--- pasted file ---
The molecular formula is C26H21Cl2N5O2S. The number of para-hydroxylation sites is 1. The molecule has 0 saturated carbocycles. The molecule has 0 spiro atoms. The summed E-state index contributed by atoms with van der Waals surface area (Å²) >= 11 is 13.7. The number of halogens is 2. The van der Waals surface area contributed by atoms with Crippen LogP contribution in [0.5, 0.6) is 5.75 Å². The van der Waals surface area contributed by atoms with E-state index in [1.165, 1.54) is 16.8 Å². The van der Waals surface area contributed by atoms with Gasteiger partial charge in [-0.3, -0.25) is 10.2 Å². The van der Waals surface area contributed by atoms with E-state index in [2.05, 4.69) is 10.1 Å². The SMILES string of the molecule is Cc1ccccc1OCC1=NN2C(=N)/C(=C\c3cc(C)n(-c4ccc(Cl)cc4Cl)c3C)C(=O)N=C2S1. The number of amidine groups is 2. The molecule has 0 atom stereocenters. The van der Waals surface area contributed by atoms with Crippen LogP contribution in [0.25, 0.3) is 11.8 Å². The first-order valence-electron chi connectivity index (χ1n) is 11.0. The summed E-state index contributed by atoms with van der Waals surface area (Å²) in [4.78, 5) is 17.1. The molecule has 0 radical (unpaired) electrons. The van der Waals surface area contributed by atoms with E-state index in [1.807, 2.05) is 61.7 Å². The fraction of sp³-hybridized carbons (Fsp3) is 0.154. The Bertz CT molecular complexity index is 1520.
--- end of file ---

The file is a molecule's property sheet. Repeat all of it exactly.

The molecular formula is C26H21Cl2N5O2S. The number of para-hydroxylation sites is 1. The molecule has 0 saturated carbocycles. The molecule has 0 spiro atoms. The summed E-state index contributed by atoms with van der Waals surface area (Å²) >= 11 is 13.7. The number of halogens is 2. The van der Waals surface area contributed by atoms with Crippen LogP contribution in [0.5, 0.6) is 5.75 Å². The van der Waals surface area contributed by atoms with E-state index in [1.165, 1.54) is 16.8 Å². The van der Waals surface area contributed by atoms with Gasteiger partial charge in [-0.3, -0.25) is 10.2 Å². The van der Waals surface area contributed by atoms with E-state index in [2.05, 4.69) is 10.1 Å². The SMILES string of the molecule is Cc1ccccc1OCC1=NN2C(=N)/C(=C\c3cc(C)n(-c4ccc(Cl)cc4Cl)c3C)C(=O)N=C2S1. The number of amidine groups is 2. The molecule has 0 atom stereocenters. The van der Waals surface area contributed by atoms with Crippen LogP contribution in [0.25, 0.3) is 11.8 Å². The first-order valence-electron chi connectivity index (χ1n) is 11.0. The summed E-state index contributed by atoms with van der Waals surface area (Å²) in [4.78, 5) is 17.1. The molecule has 0 radical (unpaired) electrons. The van der Waals surface area contributed by atoms with E-state index in [1.807, 2.05) is 61.7 Å². The fraction of sp³-hybridized carbons (Fsp3) is 0.154. The Bertz CT molecular complexity index is 1520.